Pro-IRA graffiti warning against ‘informers’ appears in Derry
PSNI offers extra protection to anyone who can bring killers of Lyra McKee to justice
New pro-IRA grafitti has appeared just metres away from where the journalist Lyra McKee was killed in Creggan. Photograph: Aoife Moore/PA Wire
Dissident republican graffiti threatening anyone who gives information to the police has appeared near the scene of the fatal shooting of journalist Lyra McKee in Derry two weeks ago.
The 29-year-old journalist was shot during rioting in the Creggan area of the city and died shortly afterwards.
The Police Service of Northern Ireland (PSNI) believes the dissident republican group the New IRA was responsible. Three people have been arrested but were released without charge.
The graffiti, on the walls of a community centre in Central Drive, read: “IRA here to stay” and “Informers WILL be executed”.
Across the road, a large mural which had been altered following Ms McKee’s murder to read “IRA: Defeated Army” had been amended to read “New IRA aren’t done. Undefeated Army” and “IRA Unfinished Revolution”.
Two placards shaped like road signs had also been attached to lampposts.
One read: “RUC Informers: They will forget about you, we won’t. IRA.”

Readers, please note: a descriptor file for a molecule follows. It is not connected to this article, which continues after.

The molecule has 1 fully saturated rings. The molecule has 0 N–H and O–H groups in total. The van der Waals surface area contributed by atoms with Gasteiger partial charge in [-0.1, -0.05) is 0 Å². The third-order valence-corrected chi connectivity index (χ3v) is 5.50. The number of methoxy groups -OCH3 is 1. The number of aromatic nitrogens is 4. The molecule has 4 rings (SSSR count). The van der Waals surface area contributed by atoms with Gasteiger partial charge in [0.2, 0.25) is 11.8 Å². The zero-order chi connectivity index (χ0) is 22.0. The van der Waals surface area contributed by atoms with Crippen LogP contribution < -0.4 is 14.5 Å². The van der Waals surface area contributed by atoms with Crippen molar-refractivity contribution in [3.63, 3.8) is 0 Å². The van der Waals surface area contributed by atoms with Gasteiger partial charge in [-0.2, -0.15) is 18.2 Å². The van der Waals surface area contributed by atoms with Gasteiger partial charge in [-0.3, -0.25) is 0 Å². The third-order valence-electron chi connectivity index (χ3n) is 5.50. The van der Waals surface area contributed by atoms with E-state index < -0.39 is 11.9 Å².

The other carried a picture of a rat with a target over it, and the words: “Informers will be shot. IRA.”
PSNI Superintendent Alan Hutton said he was aware of the graffiti and the signs which had been erected on lampposts and appealed anyone with information to contact police.
The parish priest in Creggan, Father Joe Gormley - who gave Ms McKee the last rites - said those responsible were trying to create an atmosphere of fear.
“These people are trying to impose their will down the barrel of a gun,” he told BBC Radio Foyle.
Fr Gormley said he would encourage anybody who had witnessed anything in connection with Ms McKee’s murder to give that information to the police.
The police in Derry have made repeated appeals for witnesses to come forward and have said more than 140 people have come forward with images, footage and other details.
In a fresh appeal on social media, the PSNI said they understood that “for some, fear and intimidation feel very real”, and witnesses would be given anonymity.
“After liaison with the Public Prosecution Service (PPS),” the PSNI said, “we can confirm that, for the purpose of this investigation, anonymity will be provided to witnesses of the murder and the activities of the gunman.
“Witnesses will be referred to as Witness A, B, C etc and your identity will be revealed only to the Public Prosecution Service.”
If witnesses were required to give evidence in court, the police statement said, the PSNI would “request the maximum protection” from the court. This could include “anonymity, evidence by video link, from behind screens and with voice distortion”.
Kevin Campbell, Sinn Féin councillor and a Creggan resident, said he did not believe the latest graffiti would deter people from coming forward.
“People see these gangs for what they are — they aren’t republicans, they are filth, and people recognise that,” he said.